Saturday, May 21, 2011

Why I Love: Last Night



If you’re reading this today, then I regret to inform you that according to some babbling calendar obsessed idiots, you were probably not chosen to ascend into heaven and avoid the upcoming rapture scheduled to run until October. Clearly, you were Left Behind, but so was Kirk Cameron so who are you to feel insecure?



I love me a good rapture, just as much as I love the underrated Mimi Rogers film, The Rapture. But that’s a story for another day, and since we’ve apparently got another 5 months of movie watching left before Paul Bettany fights a bunch of angel zombie things (or something), let’s shift to a more cheerful 100 minutes of apocalyptic warmth, recommended successfully some months ago from my blogging pal Shiftless (blog here), of whom I shall be eternally grateful to.


Don McKellar’s 1998 black comedy(ish) Last Night is one of those extraordinarily unique little films that sits with you like a fine glass of red wine (the good kind, not the crappy one gargled down by the main characters). It’s funny but not in a quote-it way, touching but not sentimental, and ultimately, incredibly special in a manner entirely its own.

The story takes place in an unnamed Toronto on the last day of the universe. For reasons never explained, the world will end at the stroke of midnight, a fact that the general populace has known for the last few months. This being Canada, the civilians seem to take it in stride.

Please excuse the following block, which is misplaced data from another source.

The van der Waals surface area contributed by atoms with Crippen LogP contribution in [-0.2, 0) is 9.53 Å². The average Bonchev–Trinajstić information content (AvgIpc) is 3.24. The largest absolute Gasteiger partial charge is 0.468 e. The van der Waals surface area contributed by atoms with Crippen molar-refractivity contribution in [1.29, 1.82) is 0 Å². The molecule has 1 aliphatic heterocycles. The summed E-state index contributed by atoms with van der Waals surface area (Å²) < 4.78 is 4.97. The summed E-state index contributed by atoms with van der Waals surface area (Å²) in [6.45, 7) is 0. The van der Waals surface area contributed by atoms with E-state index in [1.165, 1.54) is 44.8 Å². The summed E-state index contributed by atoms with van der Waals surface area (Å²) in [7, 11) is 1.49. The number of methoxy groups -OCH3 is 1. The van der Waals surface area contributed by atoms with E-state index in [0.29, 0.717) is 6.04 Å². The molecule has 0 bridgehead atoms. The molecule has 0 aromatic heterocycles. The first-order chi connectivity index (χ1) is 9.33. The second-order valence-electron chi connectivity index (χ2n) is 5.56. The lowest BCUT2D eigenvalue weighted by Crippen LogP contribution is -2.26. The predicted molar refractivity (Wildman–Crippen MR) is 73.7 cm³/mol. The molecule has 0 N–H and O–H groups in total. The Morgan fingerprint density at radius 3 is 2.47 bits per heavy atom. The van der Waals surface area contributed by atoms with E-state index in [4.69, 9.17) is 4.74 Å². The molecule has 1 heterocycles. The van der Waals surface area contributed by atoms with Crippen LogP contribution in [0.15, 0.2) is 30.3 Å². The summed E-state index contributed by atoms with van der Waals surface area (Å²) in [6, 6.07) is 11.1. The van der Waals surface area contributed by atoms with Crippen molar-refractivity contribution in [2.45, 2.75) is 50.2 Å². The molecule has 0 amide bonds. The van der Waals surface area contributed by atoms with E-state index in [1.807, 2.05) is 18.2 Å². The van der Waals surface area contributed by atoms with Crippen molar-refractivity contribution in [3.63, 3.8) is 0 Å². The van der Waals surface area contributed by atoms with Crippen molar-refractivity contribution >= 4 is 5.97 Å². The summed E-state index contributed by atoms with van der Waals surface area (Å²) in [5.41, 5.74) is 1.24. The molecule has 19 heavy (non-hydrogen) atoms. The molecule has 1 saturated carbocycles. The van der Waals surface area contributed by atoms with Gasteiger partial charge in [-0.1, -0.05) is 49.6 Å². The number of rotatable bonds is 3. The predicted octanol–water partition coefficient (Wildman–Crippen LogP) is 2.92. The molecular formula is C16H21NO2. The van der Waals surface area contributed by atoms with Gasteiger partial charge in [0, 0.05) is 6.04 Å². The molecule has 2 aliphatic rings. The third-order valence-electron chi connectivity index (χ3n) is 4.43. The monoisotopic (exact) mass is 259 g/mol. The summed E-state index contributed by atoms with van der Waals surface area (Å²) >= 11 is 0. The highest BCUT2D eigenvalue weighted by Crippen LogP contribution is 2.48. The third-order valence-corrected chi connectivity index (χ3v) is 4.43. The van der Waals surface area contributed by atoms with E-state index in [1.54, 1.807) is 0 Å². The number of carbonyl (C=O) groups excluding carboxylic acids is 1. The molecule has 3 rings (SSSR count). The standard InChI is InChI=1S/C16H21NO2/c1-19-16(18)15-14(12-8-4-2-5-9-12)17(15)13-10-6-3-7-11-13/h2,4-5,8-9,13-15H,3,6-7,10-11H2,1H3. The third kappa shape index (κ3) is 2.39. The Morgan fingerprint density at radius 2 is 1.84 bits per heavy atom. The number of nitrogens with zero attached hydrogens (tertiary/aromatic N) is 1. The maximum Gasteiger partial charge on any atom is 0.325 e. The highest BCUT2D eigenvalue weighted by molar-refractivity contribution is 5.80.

Director McKellar plays Patrick, a sad and closed-off widower trying to go out with the world in peace and solitude. That doesn’t happen. Instead, Patrick is forced into human interaction at every turn, from an awkward ‘Christmas’ dinner with his parents and sis (my girl crush Sarah Polley), chance meetings with old pals (strategically horny Callum Keith Rennie, an old high school French teacher, a nerdy pianist school chum) and most importantly, the tense soul that is Sandra Oh. 

Sigh, you’re thinking, apocalyptic meet-cutes that might call to mind Grey’s Anatomy? Settle down, left behinders. Last Night is quirky but not in the annoying indie way, even if it is indeed a quirky indie. It’s easily the most cheerful end-of-the-world story I’ve seen, but that doesn’t mean the film is all sweet maple syrup and red vines. 
Take some of the supporting characters, all of whom are and have been very aware that the clock is ticking. Some have planned each final minute, like Rennie's scheduled nearly nonstop sexcapades to act out every fantasy he's ever had. One such bang involves the aforementioned French teacher, who follows an afternoon of passion with an awkward conversation with another former student Patrick and spends her last moments entranced by a piano player's scarcely attended concert. There's something sad or beautiful, or maybe not at all sad and beautiful about this minor character's trajectory.